Bring mofongo, jibaritos and pastel, please.
Bring mofongo, jibaritos and pastel. Of course, the annual Puerto Rican Festival of July will not take place this year in Boston, due to planning difficulties during a pandemic, but it is always the right time to dig into a parade of dishes celebrating the island’s vibrant cuisine. And besides – the Puerto Rican flag will still be hoisted at Boston City Hall later this month, and at least the Betances Festival, New England’s long-standing celebration of Latin culture, named for Puerto Rican patriot Ramón Emeterio Betances, will turn into a virtual format. So if you are looking for a bite or something to eat while watching the fun from home, here you can go.
Restaurant & Shop Under Izzy
Surprisingly, Izzy is a great place to catch a sub – from a steak and cheese with a standard to a roast pork sub, available only on Thursdays and Fridays, that really comes out spicy (especially when toss a few banana peppers or fiery Calypso sauce). But stopping there would really underestimate what the Maldonado family has to offer, low-cost, comfortable time from Kendall Square. Take a look at the generously sized and beautifully priced dishes, which join the grid like grilled churrasco with, say, cups of fried soup or fried plantain. They are made clear with a lot of love and are always served with sweet smiles.
169 Harvard St., Cambridge, 617-661-3910, izzysrestaurantcambridge.com.
La Fabrica Central
This Central Square restaurant explodes with energy thanks to the regular line-up of live Latin jazz and dance groups, as well as DJs, plus cocktails that have a strong tendency to lubricate the hips: see Mango Lust spices, rum with Cointreau and puree with fruit. However, the real radiant force behind the country is chef Giovanna Huyke, whose menu covers several Caribbean cuisines. Huyke has been dubbed the “Puerto Rican baby Julia” because of her cooking show at the Commonwealth that took place for years. Naturally, then, she often looks at home – and how! – with dishes such as Puerto Rican style longaniza, chicken or pork sausage mixed with garlic and annatto spices with raw orange; and pastelón, a layer similar to lasagna of ground beef, sweet leaves and cheese.
450 Massachusetts Ave,. Cambridge, 857-706-1125, lafabricacentral.com.
Restaurant La Lechonéra
Lechón asado, or charcoal-roasted suckling pig, is definitely a specialty here; great bacalaitos for-a-dollar (Puerto Rican catfish rashes) are also excellent. Along the way there are snacks of Cuban food – including, but of course, a very satisfying Kubano sandwich. Overall, though, the menu at La Lechonéra is a direct flight to sunny San Juan, with lots of guava, bananas, mamey and other fruit smoothies to soothe you when you arrive.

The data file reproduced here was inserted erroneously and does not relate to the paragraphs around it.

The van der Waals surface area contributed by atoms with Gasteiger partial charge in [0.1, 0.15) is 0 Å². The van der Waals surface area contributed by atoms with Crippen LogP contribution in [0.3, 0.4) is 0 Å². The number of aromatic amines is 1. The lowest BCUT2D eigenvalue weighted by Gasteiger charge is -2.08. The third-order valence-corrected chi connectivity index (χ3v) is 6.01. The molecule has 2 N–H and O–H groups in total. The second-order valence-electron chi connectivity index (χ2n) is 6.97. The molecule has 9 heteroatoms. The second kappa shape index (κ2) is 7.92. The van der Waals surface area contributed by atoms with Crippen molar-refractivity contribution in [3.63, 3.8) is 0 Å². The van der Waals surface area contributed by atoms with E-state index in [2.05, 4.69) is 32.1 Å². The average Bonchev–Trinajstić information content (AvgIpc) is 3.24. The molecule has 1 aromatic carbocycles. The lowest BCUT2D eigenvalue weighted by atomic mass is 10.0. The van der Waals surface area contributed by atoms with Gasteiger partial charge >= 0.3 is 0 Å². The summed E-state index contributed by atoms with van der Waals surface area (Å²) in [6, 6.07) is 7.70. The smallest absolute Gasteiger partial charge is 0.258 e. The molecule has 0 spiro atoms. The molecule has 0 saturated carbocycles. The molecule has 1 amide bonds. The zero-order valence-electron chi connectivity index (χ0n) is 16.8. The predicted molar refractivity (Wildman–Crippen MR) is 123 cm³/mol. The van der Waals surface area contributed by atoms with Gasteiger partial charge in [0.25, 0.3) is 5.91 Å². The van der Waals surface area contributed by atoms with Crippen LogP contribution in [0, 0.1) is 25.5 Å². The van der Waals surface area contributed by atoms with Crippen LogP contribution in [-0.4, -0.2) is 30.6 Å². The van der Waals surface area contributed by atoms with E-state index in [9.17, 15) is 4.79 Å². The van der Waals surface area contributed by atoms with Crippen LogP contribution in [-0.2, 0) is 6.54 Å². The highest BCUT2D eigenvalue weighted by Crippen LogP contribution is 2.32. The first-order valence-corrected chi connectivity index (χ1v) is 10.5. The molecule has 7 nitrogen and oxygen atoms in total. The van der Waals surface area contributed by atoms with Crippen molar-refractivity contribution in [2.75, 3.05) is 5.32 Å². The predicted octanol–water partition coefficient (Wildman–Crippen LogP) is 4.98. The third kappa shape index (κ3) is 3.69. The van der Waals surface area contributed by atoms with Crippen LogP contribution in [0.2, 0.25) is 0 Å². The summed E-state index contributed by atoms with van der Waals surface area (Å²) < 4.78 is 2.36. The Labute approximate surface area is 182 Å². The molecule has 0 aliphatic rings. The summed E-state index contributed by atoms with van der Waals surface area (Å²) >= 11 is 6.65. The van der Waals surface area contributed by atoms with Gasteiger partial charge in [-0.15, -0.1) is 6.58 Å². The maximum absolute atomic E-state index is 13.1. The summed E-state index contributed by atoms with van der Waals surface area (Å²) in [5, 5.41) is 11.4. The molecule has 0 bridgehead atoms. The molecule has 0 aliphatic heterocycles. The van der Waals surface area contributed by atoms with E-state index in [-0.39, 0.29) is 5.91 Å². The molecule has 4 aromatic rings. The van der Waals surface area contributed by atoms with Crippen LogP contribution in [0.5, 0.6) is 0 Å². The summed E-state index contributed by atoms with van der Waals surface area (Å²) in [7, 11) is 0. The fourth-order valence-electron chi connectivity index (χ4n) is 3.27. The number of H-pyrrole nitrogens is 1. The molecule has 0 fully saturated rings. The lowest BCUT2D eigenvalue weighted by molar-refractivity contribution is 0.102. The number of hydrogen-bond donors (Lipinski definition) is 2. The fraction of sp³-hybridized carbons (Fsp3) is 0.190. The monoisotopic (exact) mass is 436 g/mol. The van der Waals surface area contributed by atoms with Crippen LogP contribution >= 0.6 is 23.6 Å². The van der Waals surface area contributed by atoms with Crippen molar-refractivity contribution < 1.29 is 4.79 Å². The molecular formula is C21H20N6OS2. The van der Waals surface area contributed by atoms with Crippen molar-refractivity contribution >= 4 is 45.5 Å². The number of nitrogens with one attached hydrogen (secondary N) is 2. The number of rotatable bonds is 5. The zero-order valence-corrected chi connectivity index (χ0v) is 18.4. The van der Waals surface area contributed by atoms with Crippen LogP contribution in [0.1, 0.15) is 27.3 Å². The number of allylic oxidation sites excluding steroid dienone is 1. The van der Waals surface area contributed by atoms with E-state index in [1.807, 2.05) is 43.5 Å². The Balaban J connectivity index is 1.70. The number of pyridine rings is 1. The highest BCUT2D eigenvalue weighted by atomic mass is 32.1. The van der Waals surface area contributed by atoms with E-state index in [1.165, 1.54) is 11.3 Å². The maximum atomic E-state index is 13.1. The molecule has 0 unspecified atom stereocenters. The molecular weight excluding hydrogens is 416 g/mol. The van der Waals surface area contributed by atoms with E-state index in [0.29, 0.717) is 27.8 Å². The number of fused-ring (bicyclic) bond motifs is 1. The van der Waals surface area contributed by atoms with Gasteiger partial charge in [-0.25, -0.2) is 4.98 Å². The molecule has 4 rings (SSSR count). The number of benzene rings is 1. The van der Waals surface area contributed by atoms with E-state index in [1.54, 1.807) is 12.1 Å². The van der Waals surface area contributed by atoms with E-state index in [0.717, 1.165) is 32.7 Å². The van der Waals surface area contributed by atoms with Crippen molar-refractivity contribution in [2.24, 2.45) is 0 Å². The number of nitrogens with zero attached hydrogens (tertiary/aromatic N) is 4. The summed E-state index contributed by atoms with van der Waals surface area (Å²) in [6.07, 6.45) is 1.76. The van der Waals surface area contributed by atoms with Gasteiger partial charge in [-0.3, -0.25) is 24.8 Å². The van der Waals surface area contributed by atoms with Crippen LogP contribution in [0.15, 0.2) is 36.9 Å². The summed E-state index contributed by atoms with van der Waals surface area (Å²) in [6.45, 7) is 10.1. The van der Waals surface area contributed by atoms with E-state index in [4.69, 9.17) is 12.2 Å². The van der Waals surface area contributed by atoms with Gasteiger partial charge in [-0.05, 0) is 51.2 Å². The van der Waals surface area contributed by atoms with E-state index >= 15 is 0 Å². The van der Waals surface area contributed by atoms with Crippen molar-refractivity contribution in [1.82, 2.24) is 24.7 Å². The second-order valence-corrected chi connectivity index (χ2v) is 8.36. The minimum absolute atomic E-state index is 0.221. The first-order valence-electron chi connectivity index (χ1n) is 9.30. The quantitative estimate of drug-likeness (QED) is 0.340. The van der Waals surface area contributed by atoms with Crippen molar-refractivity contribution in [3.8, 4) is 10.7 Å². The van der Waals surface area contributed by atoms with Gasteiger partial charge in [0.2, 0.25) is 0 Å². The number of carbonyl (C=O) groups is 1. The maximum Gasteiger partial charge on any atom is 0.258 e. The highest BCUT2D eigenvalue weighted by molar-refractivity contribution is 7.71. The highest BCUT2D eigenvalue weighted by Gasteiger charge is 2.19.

342 Cummins Hwy., Roslindale, 617-323-0311, lalechonerarestaurant.com.
Mana Escondido Cafe
For such a small place (you can count the tables on one side), Mana Escondido manages to pack a lot in one day. Breakfast, lunch and dinner are all ordered at the counter here, so step upstairs and start your breakfast with a plate filled with fried cheese sausage, sweet plantain and fresh mayoketchup sauce; fuel later with a jibarito sandwich with baked pernil or pollo; and make a final meal of mofongo, roasted and fried leaves crowned with rich beef, pork rind or more.
68 Aguadilla St., Boston, 617-266-0900, manabostoncafe.com.
Sam Cortiella grew up eating Puerto Rican food through his father’s family and today he does it with his baby, Vivi. What started as a father-daughter bonding activity in their Brooklyn home kitchen turned into a pop-up traveler and eventually a brick-and-mortar restaurant, just opened in January in nearby Lynn, serving super-flavored sandwiches that stand up to the best bodega. In particular, Vivi triplets will die for – toast, with garlic butter, a crunchy complement to soft pernil (slow roast pork), beef and chicken, plus melted cheese, chopped potato sticks and signing PapiVivi sauce of mayo, ketchup, garlic and cilantro.
816 Boston St., Lynn, 339-440-5562, papivivi.com.
The team behind several different Caribbean restaurants in Boston – including Roxbury’s much-loved Dominican backbone, Merengue – turns their attention to Puerto Rican cuisine in Vejigantes. The place has been introduced to Villa Victoria, an inhabited and retail community South End founded by Puerto Rican activists, and is a veritable gem. Named after a folk character represented at the Carnaval de Ponce and other festivals, Vejigantes is a celebration of mofongo, pastelillos, and perhaps most of all, seafood specialties inspired by Boquerón beach town: shrimp, bones and lobster arrive spicy sauce and accompanied by malanga puree and chips.
57 W Dedham St., Boston, 617-247-9249, vejigantesrestaurant.com.